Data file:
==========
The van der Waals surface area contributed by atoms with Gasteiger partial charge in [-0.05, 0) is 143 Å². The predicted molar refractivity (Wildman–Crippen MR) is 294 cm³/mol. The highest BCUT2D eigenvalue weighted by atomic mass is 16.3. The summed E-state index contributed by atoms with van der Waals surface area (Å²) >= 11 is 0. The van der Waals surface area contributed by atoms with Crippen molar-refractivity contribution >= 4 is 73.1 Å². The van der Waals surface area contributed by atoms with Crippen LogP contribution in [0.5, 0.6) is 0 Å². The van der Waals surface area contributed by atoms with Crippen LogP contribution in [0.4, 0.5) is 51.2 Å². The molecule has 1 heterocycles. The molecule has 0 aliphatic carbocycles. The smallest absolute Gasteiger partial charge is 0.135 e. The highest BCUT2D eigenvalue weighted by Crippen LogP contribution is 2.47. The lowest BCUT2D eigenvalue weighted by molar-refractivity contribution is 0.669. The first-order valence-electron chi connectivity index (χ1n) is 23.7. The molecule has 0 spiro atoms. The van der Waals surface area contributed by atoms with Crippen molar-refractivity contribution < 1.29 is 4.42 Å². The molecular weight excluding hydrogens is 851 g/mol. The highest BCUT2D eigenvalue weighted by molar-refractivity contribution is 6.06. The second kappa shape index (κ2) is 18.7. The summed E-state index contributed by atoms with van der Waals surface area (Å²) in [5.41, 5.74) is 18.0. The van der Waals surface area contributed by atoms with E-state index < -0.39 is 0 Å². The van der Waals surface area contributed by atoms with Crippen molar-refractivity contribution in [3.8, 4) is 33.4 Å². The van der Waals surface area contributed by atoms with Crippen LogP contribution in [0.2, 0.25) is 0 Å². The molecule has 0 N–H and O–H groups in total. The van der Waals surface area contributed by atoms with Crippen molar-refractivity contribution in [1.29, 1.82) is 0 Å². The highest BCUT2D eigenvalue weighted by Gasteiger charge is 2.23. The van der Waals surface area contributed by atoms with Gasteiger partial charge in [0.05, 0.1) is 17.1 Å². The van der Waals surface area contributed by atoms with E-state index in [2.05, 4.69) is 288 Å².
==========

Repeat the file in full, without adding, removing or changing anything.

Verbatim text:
The van der Waals surface area contributed by atoms with Gasteiger partial charge in [-0.05, 0) is 143 Å². The predicted molar refractivity (Wildman–Crippen MR) is 294 cm³/mol. The highest BCUT2D eigenvalue weighted by atomic mass is 16.3. The summed E-state index contributed by atoms with van der Waals surface area (Å²) >= 11 is 0. The van der Waals surface area contributed by atoms with Crippen molar-refractivity contribution >= 4 is 73.1 Å². The van der Waals surface area contributed by atoms with Crippen LogP contribution in [0.5, 0.6) is 0 Å². The van der Waals surface area contributed by atoms with Crippen LogP contribution in [0.4, 0.5) is 51.2 Å². The molecule has 1 heterocycles. The molecule has 0 aliphatic carbocycles. The smallest absolute Gasteiger partial charge is 0.135 e. The highest BCUT2D eigenvalue weighted by Crippen LogP contribution is 2.47. The lowest BCUT2D eigenvalue weighted by molar-refractivity contribution is 0.669. The first-order valence-electron chi connectivity index (χ1n) is 23.7. The molecule has 0 spiro atoms. The van der Waals surface area contributed by atoms with Crippen molar-refractivity contribution < 1.29 is 4.42 Å². The molecular weight excluding hydrogens is 851 g/mol. The highest BCUT2D eigenvalue weighted by molar-refractivity contribution is 6.06. The second kappa shape index (κ2) is 18.7. The summed E-state index contributed by atoms with van der Waals surface area (Å²) in [5.41, 5.74) is 18.0. The van der Waals surface area contributed by atoms with E-state index < -0.39 is 0 Å². The van der Waals surface area contributed by atoms with Crippen molar-refractivity contribution in [3.8, 4) is 33.4 Å². The van der Waals surface area contributed by atoms with Crippen LogP contribution in [0.2, 0.25) is 0 Å². The molecule has 0 N–H and O–H groups in total. The van der Waals surface area contributed by atoms with Crippen molar-refractivity contribution in [1.29, 1.82) is 0 Å². The highest BCUT2D eigenvalue weighted by Gasteiger charge is 2.23. The van der Waals surface area contributed by atoms with Gasteiger partial charge in [0.05, 0.1) is 17.1 Å². The van der Waals surface area contributed by atoms with E-state index in [2.05, 4.69) is 288 Å².